Wednesday, June 5, 2019

Q&A with Dominic Smith

Dominic Smith is the author of the new novel The Electric Hotel. His other books include The Last Painting of Sara de Vos and Bright and Distant Shores. His work has appeared in a variety of publications, including The Atlantic and Texas Monthly, and he is on the fiction faculty in the Warren Wilson MFA Program for Writers. Originally from Australia, he lives in Seattle.

Q: How did you come up with the idea for The Electric Hotel?

A: One of the things I'm interested in as a writer is what I think of as the gaps and silences of history. So when the Library of Congress put out a report about five years ago saying that more than 75 percent of all silent films have been lost forever, I was intrigued.

I kept wondering whether there was a lost masterpiece in all this vanished celluloid. And as I started to research the world of early silent film, I discovered that America’s first movie town was Fort Lee, New Jersey, not Hollywood, and that some landmark films were made before World War I.

This was the seed of the book, which tells the story of a lost silent film that ruined the famous French director and actress who made it. It also tells the story of the rise and fall of a film studio in Fort Lee.

Q: What did you see as the right blend between fiction and history as you wrote the novel?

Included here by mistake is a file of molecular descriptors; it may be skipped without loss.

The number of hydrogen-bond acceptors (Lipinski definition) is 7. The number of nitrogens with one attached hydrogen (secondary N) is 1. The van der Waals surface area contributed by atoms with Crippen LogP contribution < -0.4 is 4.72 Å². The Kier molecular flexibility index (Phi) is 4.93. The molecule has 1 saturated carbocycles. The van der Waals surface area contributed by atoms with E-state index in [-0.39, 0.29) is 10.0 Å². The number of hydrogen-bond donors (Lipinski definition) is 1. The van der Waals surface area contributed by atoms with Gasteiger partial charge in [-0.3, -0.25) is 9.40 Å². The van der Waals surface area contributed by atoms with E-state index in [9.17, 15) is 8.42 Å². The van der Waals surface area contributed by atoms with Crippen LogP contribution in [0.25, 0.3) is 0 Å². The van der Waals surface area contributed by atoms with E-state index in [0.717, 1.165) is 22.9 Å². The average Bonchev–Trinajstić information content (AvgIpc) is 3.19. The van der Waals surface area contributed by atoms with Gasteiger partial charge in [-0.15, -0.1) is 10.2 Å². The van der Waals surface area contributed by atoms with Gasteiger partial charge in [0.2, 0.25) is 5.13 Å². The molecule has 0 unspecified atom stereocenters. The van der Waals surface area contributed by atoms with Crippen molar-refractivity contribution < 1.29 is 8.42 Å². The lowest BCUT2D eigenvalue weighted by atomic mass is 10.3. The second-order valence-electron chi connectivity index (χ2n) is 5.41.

A: I always want to get the details of a particular period right: what did people wear, what did they eat, how did they get around? This is all part of the scaffolding for the story.

At the same time, I need to be able to invent within this established framework. So, for example, the lost film in the book, titled The Electric Hotel, is a fictionalized version of a real short film that had a totally different subject matter. I always need that kind of freedom to invent for dramatic purposes.

Q: How much research did you do to write the book, and did you learn anything that particularly surprised you?

A: I spent about a year on the research and it took me everywhere from the cliffs of New Jersey (the term cliffhanger comes from the types of early reels they made out there), to a town in northern Italy that hosts the world’s largest silent film festival every year, to the Library of Congress film archive where old reels are stored in a former nuclear bunker.

What surprised me the most was that early silent films were never intended to be the jittery pantomimes we often conjure. That was mainly a fault of hand-cranked cameras and projectors. Seeing seamless early silent films was a startling discovery—they were so smooth and beautiful!

Q: Did you know how the novel would end before you started writing it, or did you make many changes along the way?

A: No, I never know how a novel will end when I start out. I head toward an idea and it changes many times before I get there.

Q: What are you working on now?

A: I’m working on a new novel project that takes place in the world of abandoned and semi-abandoned Italian towns. It’s early days yet, but I did get to go see some of these towns last fall in Italy and it was fascinating. The novel is just beginning to take shape, which is always the most exhilarating and terrifying part of the whole process.

Q: Anything else we should know?

A: I hope readers will find the world of early filmmaking as fascinating as I do!

--Interview with Deborah Kalb

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